Editor`s note: This article is the second part of a feature co-authored with my CDFAI colleague and friend Colin Robertson. We served together in the Canadian foreign service for 30 years.
The new diplomatic dialectic
The days of designated envoys speaking only with each other about the business of government have gone forever. Diplomats now have to engage with whole societies, creating partnerships and exchanging meaningfully not just with the usual suspects, but with strange bedfellows as well.
In short, public diplomacy has in important respects become the new diplomacy. In consequence, the epicentre of diplomatic practice must move out of the shadows and into the light.
That said, no amount of Twiplomacy, virtuality, digital dexterity or technological savvy will ever be able to substitute for face to face contact, cross-cultural communications, and the ability to cultivate relationships based on confidence, trust and respect.
At its core, diplomacy will remain a contact sport.
A cultural, but also a substantive revolution
Even by comparative bureaucratic measure, foreign ministries are conservative, rganizationally silohed institutions. With their faces to the world but backs to their own citizens, they are friendless and isolated. Social relations are hierarchic, communications are vertical, authority is unquestioned and risk is averted.
In the 21st century that combination represents a dead end, a fast track to irrelevance.
Risk must be managed, innovation relentlessly pursued, and failure treated as a learning experience, all within an institution that values and provides continuous learning – again, something the modern military does very well.
In terms of content, political and multilateral relations will remain central features of diplomacy, but the articulation of sound trade, commercial and investment policies are equally important as keys to a prosperous and peaceful future.
There is also a need to reach international agreement on rules governing cyber and space – both enable globalization, but they also offer terrible possibilities for chaos and destruction.
Finding effective ways to pursue the just and joint management of the global commons has become job one.
The human dimension
The most abiding, and unexpected impacts of the WikiLeaks/Cablegate episode was that the disclosures had the effect of burnishing the diplomatic brand. The work of (mainly American) foreign service officers was shown to be vigorous, varied, and valuable.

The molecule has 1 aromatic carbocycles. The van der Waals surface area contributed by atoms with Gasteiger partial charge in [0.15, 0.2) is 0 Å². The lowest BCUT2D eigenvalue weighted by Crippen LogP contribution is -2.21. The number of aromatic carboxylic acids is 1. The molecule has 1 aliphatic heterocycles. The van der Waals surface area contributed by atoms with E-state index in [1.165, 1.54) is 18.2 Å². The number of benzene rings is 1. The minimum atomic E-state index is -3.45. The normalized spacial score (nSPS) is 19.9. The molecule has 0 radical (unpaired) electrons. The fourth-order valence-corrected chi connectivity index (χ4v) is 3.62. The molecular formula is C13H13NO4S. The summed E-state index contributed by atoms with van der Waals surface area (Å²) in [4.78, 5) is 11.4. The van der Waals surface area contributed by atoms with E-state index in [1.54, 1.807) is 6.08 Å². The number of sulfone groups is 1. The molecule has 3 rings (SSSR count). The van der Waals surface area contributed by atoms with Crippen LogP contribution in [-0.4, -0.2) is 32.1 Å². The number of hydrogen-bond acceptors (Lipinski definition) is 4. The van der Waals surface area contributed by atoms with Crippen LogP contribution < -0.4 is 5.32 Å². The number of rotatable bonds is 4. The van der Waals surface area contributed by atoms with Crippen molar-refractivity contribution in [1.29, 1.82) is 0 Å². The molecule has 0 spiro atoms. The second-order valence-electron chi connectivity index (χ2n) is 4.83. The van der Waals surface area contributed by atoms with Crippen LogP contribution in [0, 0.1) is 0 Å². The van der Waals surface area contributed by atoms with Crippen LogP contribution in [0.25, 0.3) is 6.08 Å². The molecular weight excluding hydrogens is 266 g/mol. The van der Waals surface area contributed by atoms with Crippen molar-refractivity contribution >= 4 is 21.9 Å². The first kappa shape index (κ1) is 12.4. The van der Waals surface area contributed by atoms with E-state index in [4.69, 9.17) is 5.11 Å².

Diplomats were shown time and again to be hard at work, 24/7, all around the world, advocating policies and advancing interests while conducting analysis and advising their political masters on how best to overcome obstacles and attain objectives.
The efforts of Canadian diplomat Richard Colvin attract attention to the handling and treatment of Afghan detainees by Canadian authorities had a similar effect upon public perceptions. Colvin’s reports regarding the likelihood of torture after handover were unappreciated and treated with extreme prejudice by senior officials in Ottawa.
Equally disturbing were the attempts to muzzle Colvin’s input into the public discussions of possible war crimes, and later to malign his integrity and discredit his testimony before the Military Police Complaints Commission.
Canada’s former ambassador to China, David Mulroney, reports in his forthcoming book that when political masters do not trust the advice of their foreign service advisors, informed public policy is the loser.
Canada’s Foreign Service is small – less than 2000 officers – and Canadians get a very good return on their modest investment in this highly qualified occupational group.
Consideration is at present being given to a proposal to enlarge the diplomat’s professional association (PAFSO) by rolling-in all staff engaged in international policy work, regardless of home department or agency.